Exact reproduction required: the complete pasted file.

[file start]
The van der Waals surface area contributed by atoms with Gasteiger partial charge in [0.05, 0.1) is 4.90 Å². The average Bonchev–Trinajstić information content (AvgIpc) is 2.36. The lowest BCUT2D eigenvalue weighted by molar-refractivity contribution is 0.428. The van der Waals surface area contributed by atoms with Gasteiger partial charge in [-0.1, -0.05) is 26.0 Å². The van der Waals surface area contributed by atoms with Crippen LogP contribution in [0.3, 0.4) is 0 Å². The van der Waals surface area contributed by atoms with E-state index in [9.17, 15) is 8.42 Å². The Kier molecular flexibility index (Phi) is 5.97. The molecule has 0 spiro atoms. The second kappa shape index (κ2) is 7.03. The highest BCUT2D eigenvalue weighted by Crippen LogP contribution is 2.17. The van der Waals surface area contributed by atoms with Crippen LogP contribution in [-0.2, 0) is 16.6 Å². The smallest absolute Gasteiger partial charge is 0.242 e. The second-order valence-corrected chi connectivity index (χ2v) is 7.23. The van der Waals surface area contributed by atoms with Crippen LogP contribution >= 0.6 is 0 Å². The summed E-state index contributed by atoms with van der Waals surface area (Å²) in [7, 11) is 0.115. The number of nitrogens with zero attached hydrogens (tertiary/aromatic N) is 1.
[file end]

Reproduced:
The van der Waals surface area contributed by atoms with Gasteiger partial charge in [0.05, 0.1) is 4.90 Å². The average Bonchev–Trinajstić information content (AvgIpc) is 2.36. The lowest BCUT2D eigenvalue weighted by molar-refractivity contribution is 0.428. The van der Waals surface area contributed by atoms with Gasteiger partial charge in [-0.1, -0.05) is 26.0 Å². The van der Waals surface area contributed by atoms with Crippen LogP contribution in [0.3, 0.4) is 0 Å². The van der Waals surface area contributed by atoms with E-state index in [9.17, 15) is 8.42 Å². The Kier molecular flexibility index (Phi) is 5.97. The molecule has 0 spiro atoms. The second kappa shape index (κ2) is 7.03. The highest BCUT2D eigenvalue weighted by Crippen LogP contribution is 2.17. The van der Waals surface area contributed by atoms with Crippen LogP contribution in [-0.2, 0) is 16.6 Å². The smallest absolute Gasteiger partial charge is 0.242 e. The second-order valence-corrected chi connectivity index (χ2v) is 7.23. The van der Waals surface area contributed by atoms with Crippen LogP contribution >= 0.6 is 0 Å². The summed E-state index contributed by atoms with van der Waals surface area (Å²) in [7, 11) is 0.115. The number of nitrogens with zero attached hydrogens (tertiary/aromatic N) is 1.